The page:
This perennial crowd-pleaser is scheduled for 9 a.m. to 1 p.m. Saturday on the beach in front of the changing room building. It's fun for all ages: you can choose to construct a castle or sculpture in the youth, family or adult division. Or it's a kick just to watch the artists at work.
Free registration begins at 9 a.m., viewing and judging are at noon, and prizes are awarded at 1 p.m. There's no cash at stake here: awards consist of ribbons, trophies and bragging rights.
The contest is sponsored by the Bay View Women's Club, East Bay Regional Park District, and Alameda Recreation & Parks Department.
The Crown Beach entrance is at the intersection of Otis and Shore Line Drives. For more information, call Crab Cove Visitor Center at 510-544-3187.
Contact Ned MacKay at email@example.com.
PARKS MASTER PLAN: After a lengthy process including six public hearings, the final draft of the East Bay Regional Park District's master plan is available for download at the park district website, www.ebparks.org.
The master plan is the planning document that will guide park district land acquisitions, parkland operations and development for the next decade and beyond. In drafting the plan, district staff took under consideration extensive public input that was received via the hearings and other communications. Besides the draft plan itself, responses to the public comments are available at the website for review and download. The final plan is expected to be adopted by the park district board of directors at a public meeting later in June.
INVASION ABATEMENT: Di Rosario, the supervisor of Redwood Regional Park in Oakland, continues his campaign against the invasive French broom plant with a volunteer work day from 9 a.m. to 1 p.m. Saturday and 9:30 a.m. to 1:30 p.m. June 9.
If you'd like to help, meet at the park's Canyon Meadow staging area. Drive into the park at its Redwood Road entrance, about 2 miles east of the intersection with Skyline Boulevard in Oakland, and continue to the road's end at Canyon Meadows. Plant removing tools will be provided. RSVP to firstname.lastname@example.org.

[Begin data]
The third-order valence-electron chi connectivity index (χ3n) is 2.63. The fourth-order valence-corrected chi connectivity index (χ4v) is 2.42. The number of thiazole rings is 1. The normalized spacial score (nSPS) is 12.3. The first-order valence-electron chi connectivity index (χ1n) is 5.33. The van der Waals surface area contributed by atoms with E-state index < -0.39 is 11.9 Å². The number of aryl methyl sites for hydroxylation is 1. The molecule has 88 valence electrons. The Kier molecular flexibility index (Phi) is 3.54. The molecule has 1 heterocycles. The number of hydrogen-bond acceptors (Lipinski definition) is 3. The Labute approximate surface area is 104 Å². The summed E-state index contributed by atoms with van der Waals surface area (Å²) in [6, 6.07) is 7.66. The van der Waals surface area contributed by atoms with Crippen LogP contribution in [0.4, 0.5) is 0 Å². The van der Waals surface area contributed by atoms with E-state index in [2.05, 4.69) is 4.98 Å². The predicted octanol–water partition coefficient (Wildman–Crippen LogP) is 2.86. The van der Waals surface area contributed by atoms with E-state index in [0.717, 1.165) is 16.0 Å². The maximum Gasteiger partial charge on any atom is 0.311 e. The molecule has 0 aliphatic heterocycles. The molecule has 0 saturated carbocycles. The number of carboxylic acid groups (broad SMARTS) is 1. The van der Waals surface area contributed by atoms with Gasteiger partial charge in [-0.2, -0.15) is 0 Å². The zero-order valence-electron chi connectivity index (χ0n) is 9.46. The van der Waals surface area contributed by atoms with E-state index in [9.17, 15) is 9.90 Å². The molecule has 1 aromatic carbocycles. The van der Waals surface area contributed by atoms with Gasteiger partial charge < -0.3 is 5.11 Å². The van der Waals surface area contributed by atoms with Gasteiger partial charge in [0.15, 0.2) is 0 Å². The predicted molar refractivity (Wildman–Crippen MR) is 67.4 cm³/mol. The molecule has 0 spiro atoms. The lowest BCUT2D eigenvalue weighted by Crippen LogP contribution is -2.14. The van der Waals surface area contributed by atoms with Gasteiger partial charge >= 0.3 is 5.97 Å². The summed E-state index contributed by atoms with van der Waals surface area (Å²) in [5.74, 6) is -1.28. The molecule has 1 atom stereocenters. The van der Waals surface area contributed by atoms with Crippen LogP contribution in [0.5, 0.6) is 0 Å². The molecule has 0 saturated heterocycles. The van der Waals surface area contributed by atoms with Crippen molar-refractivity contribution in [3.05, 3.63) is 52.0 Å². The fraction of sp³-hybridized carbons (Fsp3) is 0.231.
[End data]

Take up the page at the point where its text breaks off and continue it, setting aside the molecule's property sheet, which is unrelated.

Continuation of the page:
TILDEN: The Little Farm is the star of a children's program from 10:30 a.m. to noon Sunday at Tilden Nature Area in Berkeley.
The program is intended for kids ages 1 through 3 accompanied by their adult friends. Naturalist James Wilson will guide the little ones as they brush goats, pet chickens and meet the cows.
Starting at 2 p.m. the same day you have a choice. From 2 to 3 p.m., interpretive student aide Morgan Rani Evans will host a meet-and-greet with the bees in the nearby Kid's Garden, including honey tasting. And from 2 to 4 p.m., James will lead a walk for ages 6 and older to look for tadpoles, newt larvae, dragonfly nymphs and other residents of the Tilden Nature Area ponds.
All three programs are free. The Little Farm and Kid's Garden are both next to the Environmental Education Center at the north end of Tilden's Central Park Drive. For information, call 510-544-2233.
TAKE A HIKE: The Wednesday Walkers will take on the lower slopes of Mt. Diablo in a strenuous, naturalist-led 6-mile hike starting at 9:30 a.m. Wednesday. It's free of charge, and all are welcome.
Meet at Diablo Foothills Regional Park's staging area at the end of Livorna Road in Walnut Creek. For information, call 510-544-3282 or email email@example.com.
Ned MacKay writes a regular column about East Bay Regional Park District sites and activities. Email him at firstname.lastname@example.org.
Contact Ned MacKay at email@example.com.